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Acacia confusa & Formosahuasca Options
 
mindbody
#1 Posted : 5/3/2010 9:14:20 AM

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SUMMARY

Acacia confusa is a tree native to South-East Asia and containing large amounts of psychoactive tryptamines in its root bark. Reports of human bioassays are very scarce, but there is a group in Taiwan conducting ayahuasca sessions using this plant. I have followed their steps brewing Acacia confusa-based ayahuasca (Formosahuasca), and also discovering to my surprise that the root bark is orally active by itself in larger doses, without any additional sources of MAOI.

Bioassays (more details below):

5tbsp ground acacia root bark brewed ayahuasca-style without any additives: an overwhelmingly strong short (around 30 minutes) trip reminiscent of descriptions of smoked DMT - EROWID REPORT.

3tbsp ground acacia root bark infusion without any additives: soft psychedelic trance with rich mental imagery.

1.5tbsp ground acacia root bark & 1/2tbsp Syrian rue seeds infusion: a full-blown and rather overwhelming ayahuasca trip - EROWID REPORT.

<1tbsp ground acacia root bark & <1/2tbsp Syrian rue seeds infusion: a softer ayahuasca trip, with a more intense episode later on triggered by eating a light meal.


========================

Notes on obtaining the plant material:

1) The tree appears to be very common in Taiwan (its local name is 相思樹, which amusingly translates as `thinking-of-each-other tree'Pleased.

2) The root bark (相思樹根皮) seems to have some very limited use in traditional medicine, externally and perhaps internally for liver disease (the vendors did not seem confident about that).

3) The bark does not seem to be carried by Chinese medicine stores (中藥店), but it is carried by "herbal medicine stores" (草藥店 or 青草店), though not every store would have it, since the demand is low.

4) There is a huge conglomeration of these herbal shops next to Longshan temple (龍山寺) in Taipei. I didn't have a difficulty buying the bark there, but I had to order 1 day in advance, and they gave me raw root (at 150 Taiwan dollars, roughly $5, for 600g). The bark can be easily separated from the fresh root.



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ARCHIVE


03.05.2010: Acacia confusa root bark orally active without MAOI:

Just posting a very quick note on my bioassay of this Taiwanese acacia.

There are reports of DMT content in the root bark comparable or higher than Mimosa, and I've stumbled on this online description of using it in ayahuasca. So, on my recent trip to Taiwan, I obtained a large sample of the root bark. I must mention before describing my trial that I've never succeeded attaining full psychedelia with mimosa-caapi ayahuasca (made from ingredients purchased in Europe), so what I am about to describe is my first full-scale DMT(-like) experience.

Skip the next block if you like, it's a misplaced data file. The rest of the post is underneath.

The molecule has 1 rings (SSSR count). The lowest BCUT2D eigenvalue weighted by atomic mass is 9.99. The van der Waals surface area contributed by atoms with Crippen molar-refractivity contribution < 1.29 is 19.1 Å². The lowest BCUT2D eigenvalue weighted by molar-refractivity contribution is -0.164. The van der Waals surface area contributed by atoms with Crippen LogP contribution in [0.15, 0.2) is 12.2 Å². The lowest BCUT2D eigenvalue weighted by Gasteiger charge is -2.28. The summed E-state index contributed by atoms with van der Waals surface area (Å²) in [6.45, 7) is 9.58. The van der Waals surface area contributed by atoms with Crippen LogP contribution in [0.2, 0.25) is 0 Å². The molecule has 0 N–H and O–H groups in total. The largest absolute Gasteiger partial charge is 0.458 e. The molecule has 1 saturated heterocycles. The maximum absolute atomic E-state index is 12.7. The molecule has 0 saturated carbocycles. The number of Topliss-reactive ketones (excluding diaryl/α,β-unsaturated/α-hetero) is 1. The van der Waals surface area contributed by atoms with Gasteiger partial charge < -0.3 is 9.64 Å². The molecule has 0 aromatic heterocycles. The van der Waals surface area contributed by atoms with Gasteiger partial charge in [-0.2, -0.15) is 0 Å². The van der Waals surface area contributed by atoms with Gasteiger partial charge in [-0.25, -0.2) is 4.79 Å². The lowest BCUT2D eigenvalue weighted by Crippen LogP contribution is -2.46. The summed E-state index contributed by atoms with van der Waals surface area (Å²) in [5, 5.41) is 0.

Anyway, because the plant has not been researched much, I wanted to test my material without MAOI first to watch for any non-DMT-related adverse effects, without any expectations for psychoactivity. So I brewed a handful of my root bark chips (ground to around 5tbsp of fibrous powder) ayahuasca-style without any additives.

I first consumed about 1/3 of the brew on an empty stomach this morning. There was some nausea, so I lied down. In about an hour, I noticed to my surprise that colors brightened, everything started to look cuter, mild euphoria emerged and the nausea was gone: a typical low-dose tryptamine signature. So, because it felt pretty comfortable, I decided to take the risk and drink the rest of the brew. About 20 minutes later, it hit me like a wall, and it was pretty horrifying (with synesthesia going beyond what words can describe, visions, perceptual distortions of all sorts, thoughts that I have killed myself, limb tremor and impaired motor control). However, the whole thing lasted about 40 minutes and then stopped quite abruptly (and I am actually feeling perfectly well now). This was my first DMT experience (which I believe it has been, because the duration and intensity do match the DMT profile), and it was certainly far less kind to me than psilocybin. In any case, with due care, the plant can probably be used to people's benefit, and it is certainly active orally without additives (at least for my body chemistry; related Mimosa hostilis is also reported to be orally active).

I intend to write a more detailed report for erowid later. And I'll probably do some more experiments, though dosing more conservatively (and I am somewhat scared now of combining it with rue...).

Any comments/advice from ayahuasca shamans and other competent individuals are appreciated! Rolling eyes

_________________________________________


11.05.2010: Direct oral activity of the root bark confirmed with a smaller dose.

_________________________________________


16.05.2010: An acacia-based ayahuasca trial completed. (I call it FORMOSAHUASCA, after Formosa acacia, one of the names for the tree). Has been a deep experience, but extremely horrifying during the prolonged entry stage.

The brew:

1) around 1/2 tbsp whole Syrian rue seeds, ground into powder and steeped in 3 washes of boiling water (no cooking, no evaporation);

2) around 3 tbsp ground Acacia confusa root bark, also steeped in 3 washes of boiling water (no cooking, no evaporation); ONLY around 1/2 of the acacia brew was consumed (around 1.5 tbsp of the plant material), resulting in an extremely strong experience.